Ruth Lee

Engineering Manager by day, Linux Acolyte by night

System Calls and the vDSO

03 Apr 2017 » kernel

So, the vDSO is neat. A while back I was sent a link to the Package Cloud blog where they discuss the gettimeofday and clock_gettime calls being slow on AWS EC2 since they can’t use the vDSO because Xen doesn’t support readint the time in userland via the vDSO. I read that and it was interesting, but I also realised I didn’t actually know what the vDSO was.

Off to see a man about a vDSO

The man page for the vDSO is actually really good. From that “The vDSO (virtual dynamic shared object) is a small shared library that the kernel automatically maps into the address space of all user-space applications.”[1]

It exists to help reduce the overhead that the kernel normally has to handle for system calls that are invoked frequently by user applications. So, a common example given is gettimeofday(), which will often be used as part of timer functionality in programs.

The vDSO will essentially allow that system call to be initiated and completed entirely in userspace. These aren’t just any system calls but specific ones that are built into the vDSO.

Pretty cool. Probably should have stopped there and continued to live my life happily. Of course I didn’t. What the man page doesn’t really go into is how this works, and it requires a bit of reading around how system calls work generally and therefore how a syscall utilising the vDSO differs from these. Also, as with most interesting things in Linux, a little bit (a lot) of memory management.

What’s a system call?

A system call is used, generally speaking, to ask the kernel to execute an instruction at a higher privilege level on the CPU than a user space program possesses. Most of the time when your program needs to make a system call its request will utilise a shared library like libc, which is essentially just a wrapper that arranges the arguments you’ve passed and deals with handing this over to the kernel. This prevents you from having to know about assembly and registers.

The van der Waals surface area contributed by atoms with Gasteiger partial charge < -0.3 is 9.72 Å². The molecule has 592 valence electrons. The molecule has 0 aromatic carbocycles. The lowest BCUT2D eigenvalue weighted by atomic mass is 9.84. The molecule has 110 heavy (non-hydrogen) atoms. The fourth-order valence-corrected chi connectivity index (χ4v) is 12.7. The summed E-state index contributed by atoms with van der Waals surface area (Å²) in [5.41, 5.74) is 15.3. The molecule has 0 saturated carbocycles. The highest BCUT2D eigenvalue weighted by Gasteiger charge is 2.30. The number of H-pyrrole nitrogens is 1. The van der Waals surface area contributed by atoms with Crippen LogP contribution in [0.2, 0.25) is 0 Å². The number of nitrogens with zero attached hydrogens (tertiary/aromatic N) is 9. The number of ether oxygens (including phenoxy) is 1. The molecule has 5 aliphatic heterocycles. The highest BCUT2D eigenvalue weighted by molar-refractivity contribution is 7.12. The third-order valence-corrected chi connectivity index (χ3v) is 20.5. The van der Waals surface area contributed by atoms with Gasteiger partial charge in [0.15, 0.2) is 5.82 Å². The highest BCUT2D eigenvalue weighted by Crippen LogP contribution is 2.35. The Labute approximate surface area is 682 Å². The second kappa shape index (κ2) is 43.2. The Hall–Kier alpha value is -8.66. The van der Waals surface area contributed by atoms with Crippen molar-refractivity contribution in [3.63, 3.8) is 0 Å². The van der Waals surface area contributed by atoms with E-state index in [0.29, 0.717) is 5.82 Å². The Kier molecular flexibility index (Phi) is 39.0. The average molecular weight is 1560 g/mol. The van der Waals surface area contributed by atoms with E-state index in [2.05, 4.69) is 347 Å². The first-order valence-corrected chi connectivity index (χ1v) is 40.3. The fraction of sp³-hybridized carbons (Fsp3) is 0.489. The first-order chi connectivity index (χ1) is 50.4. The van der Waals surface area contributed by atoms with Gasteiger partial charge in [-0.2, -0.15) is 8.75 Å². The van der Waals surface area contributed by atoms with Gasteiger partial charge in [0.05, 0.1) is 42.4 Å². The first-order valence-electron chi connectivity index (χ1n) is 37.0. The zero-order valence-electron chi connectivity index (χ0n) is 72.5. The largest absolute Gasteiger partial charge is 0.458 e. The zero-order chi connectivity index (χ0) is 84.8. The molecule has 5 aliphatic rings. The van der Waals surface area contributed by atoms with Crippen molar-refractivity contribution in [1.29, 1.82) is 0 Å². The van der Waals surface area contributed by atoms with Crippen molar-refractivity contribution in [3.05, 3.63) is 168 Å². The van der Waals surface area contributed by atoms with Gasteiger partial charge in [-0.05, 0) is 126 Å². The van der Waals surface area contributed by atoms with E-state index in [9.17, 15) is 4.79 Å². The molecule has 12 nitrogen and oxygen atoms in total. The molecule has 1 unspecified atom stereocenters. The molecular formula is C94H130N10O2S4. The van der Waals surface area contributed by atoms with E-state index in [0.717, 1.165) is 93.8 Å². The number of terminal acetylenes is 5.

You could do this manually yourself with a little bit of assembly and a deep interest in registers but why bother when libc does it for you. The package cloud blog actually has a super cool write up of how to do this that was neat to run through [2]. Okay, so we know that system calls are essentially just values inserted into the right registers that let the CPU know what code to execute and what values to pass to it.

What happens when I make a system call?

Assuming you’ve requested the call (either by writing assembly yourself like a boss, or letting libc do it for you) this is going to initiate a change from user space to kernel space, a context switch. This happens because the code that is used in a system call requires privilege to access. It lives in a place in RAM that’s categorised as system space. The reason for having privilege levels is pretty obvious, but it’s fundamentally protecting the CPU from us, the idiot user. Anyway, context switches are costly, or at least that’s what my senior techs are always telling me.

A bit of digging into how system calls actually work reveals why this is. When switching from user space to kernel space the kernel is required to do some book keeping. When a userland process initiates a system call and the thread enters the kernel a set of values including the instruction pointer (where were you executing last) as well as CPU flags etc. are saved from the program stack onto the kernel stack. Once the call executes on the CPU and a value is returned the kernel is going to have to pop all those values back off it’s own stack into the program stack along with whatever the system call returned and then hand that all back off to the user process.

There’s some variation in exactly how this is achieved dependent on whether you’re using 32bit, 64bit systems as well as how it implements saving the information onto the program stack but that seems to be a rough overview of what is going on. Think of the process essentially just chucking all it’s possessions at the kernel and shouting ‘hey hold my stuff’ while it executes whatever it needs to and expecting the kernel to dutifully hand it all back at the end.